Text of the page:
Antiviral drug derived from a plant called Thapsia may be “highly effective” against coronavirus according to latest research conducted in the UK published on scientific news website Eurekalert.org. The medication used in prostate cancer treatment could also help fight future pandemics.
The scientists found that the antiviral thapsigargin is very effective in COVID-19 treatment. The antiviral, in small doses, triggers immune response against the three major types of human respiratory viruses, including COVID-19, common cold and influenza A. Thapsigargin is effective against viral infection when used before or during active infection, according to the researchers. It prevents the virus from replicating itself in the cells for at least 48h.
The study was led by University of Nottingham, Animal and Plant Health Agency, China Agricultural University and the Pirbright Institute.
“Whilst we are still at the early stages of research into this antiviral and its impact on how viruses such as COVID-19 can be treated, these findings are hugely significant,” said Professor Kin-Chow Chang.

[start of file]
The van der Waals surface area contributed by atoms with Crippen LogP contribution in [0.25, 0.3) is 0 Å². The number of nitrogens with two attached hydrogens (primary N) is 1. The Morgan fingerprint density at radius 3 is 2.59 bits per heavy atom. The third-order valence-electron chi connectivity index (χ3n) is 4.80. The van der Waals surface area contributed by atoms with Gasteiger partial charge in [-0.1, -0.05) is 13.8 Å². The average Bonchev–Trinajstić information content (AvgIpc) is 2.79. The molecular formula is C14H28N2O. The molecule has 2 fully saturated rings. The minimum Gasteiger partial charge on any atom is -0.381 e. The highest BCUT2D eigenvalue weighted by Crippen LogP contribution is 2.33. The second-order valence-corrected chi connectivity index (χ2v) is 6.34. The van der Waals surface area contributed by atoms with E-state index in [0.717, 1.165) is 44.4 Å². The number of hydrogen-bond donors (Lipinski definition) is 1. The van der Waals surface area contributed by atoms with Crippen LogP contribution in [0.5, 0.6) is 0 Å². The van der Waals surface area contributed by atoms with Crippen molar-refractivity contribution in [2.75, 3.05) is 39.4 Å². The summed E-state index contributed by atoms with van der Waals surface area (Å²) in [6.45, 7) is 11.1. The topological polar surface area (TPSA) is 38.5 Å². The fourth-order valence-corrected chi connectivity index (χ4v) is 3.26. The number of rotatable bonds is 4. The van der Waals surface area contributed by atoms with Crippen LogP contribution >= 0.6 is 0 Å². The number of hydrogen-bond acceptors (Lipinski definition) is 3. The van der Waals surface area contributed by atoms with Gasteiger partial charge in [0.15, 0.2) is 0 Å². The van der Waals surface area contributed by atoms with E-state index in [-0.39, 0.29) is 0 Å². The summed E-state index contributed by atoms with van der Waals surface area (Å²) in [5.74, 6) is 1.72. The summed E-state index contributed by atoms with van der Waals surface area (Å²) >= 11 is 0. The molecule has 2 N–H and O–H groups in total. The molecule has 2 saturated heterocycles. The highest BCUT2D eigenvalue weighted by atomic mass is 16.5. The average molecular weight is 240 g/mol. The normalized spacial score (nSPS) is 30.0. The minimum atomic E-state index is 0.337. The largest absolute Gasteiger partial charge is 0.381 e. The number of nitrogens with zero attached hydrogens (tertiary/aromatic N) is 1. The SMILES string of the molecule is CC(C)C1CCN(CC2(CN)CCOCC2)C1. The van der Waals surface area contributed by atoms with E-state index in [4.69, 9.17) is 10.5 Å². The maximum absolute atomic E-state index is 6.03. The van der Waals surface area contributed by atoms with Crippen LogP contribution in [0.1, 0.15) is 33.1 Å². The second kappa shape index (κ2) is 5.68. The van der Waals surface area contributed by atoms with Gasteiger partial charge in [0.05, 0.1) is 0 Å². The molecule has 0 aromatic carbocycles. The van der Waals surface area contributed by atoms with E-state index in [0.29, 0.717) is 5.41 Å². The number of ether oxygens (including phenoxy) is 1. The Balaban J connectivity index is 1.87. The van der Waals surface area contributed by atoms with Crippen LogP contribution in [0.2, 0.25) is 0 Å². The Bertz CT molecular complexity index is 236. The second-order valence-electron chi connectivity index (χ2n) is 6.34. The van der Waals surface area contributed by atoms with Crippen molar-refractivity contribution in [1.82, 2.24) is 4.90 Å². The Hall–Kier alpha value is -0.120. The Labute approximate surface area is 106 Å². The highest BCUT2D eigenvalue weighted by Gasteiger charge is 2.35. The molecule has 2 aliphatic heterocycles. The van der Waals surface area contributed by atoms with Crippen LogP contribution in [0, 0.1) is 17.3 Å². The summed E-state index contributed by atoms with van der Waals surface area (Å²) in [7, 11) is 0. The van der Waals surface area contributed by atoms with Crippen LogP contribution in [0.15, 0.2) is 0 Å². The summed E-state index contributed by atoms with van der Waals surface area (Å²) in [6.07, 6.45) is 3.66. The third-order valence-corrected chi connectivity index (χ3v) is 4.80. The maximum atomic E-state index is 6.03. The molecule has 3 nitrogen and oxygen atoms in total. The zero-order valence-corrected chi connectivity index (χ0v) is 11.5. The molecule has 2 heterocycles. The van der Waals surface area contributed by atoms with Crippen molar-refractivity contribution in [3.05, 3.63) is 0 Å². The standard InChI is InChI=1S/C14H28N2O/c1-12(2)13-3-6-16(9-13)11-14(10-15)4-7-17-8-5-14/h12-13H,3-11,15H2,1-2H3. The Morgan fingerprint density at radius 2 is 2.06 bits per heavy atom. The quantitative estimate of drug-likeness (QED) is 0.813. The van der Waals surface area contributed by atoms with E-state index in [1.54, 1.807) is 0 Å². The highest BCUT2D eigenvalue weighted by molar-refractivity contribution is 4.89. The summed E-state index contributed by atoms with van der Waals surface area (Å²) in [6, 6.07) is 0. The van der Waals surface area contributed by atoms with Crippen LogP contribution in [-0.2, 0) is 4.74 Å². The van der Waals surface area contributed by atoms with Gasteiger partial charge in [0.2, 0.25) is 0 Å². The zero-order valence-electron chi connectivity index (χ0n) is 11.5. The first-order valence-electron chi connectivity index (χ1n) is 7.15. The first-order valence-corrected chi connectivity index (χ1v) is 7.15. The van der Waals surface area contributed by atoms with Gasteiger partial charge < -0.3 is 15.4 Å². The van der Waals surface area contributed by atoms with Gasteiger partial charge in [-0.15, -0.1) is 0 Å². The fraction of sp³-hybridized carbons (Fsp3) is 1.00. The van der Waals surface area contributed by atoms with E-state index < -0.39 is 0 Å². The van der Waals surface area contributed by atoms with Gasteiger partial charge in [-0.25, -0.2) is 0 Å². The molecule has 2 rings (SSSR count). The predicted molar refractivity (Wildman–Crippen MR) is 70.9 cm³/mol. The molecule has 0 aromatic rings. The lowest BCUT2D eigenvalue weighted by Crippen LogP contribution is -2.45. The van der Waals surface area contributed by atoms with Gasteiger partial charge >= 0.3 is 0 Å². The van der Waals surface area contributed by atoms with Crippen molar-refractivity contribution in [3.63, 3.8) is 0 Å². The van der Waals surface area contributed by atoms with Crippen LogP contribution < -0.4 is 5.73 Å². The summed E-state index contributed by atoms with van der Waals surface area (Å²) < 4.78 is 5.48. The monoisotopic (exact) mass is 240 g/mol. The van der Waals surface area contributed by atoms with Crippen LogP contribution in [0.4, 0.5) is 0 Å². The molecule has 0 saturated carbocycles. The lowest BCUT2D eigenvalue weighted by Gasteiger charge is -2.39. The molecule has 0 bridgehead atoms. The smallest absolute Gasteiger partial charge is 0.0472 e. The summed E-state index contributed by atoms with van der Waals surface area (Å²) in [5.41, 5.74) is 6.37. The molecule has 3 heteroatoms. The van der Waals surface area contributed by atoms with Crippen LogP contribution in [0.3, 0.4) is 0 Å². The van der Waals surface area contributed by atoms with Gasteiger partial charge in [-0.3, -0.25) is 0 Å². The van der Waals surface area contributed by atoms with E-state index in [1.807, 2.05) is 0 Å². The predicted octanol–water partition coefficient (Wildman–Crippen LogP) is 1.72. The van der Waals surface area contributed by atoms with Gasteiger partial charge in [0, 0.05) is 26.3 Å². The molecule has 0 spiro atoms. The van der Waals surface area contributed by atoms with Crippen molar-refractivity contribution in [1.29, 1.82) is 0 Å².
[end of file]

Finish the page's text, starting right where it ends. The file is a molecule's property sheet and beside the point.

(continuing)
“The current pandemic highlights the need for effective antivirals to treat active infections, as well as vaccines, to prevent the infection.”
“Given that future pandemics are likely to be of animal origin, where animal-to-human and reverse zoonotic (human-to-animal) spread take place, a new generation of antivirals, such as thapsigargin, could play a key role in the control and treatment of important viral infections in both humans and animals,” he explained.
“Although more testing is clearly needed, current findings strongly indicate that thapsigargin and its derivatives are promising antiviral treatments against COVID-19 and influenza virus, and have the potential to defend us against the next Disease X pandemic,” he added.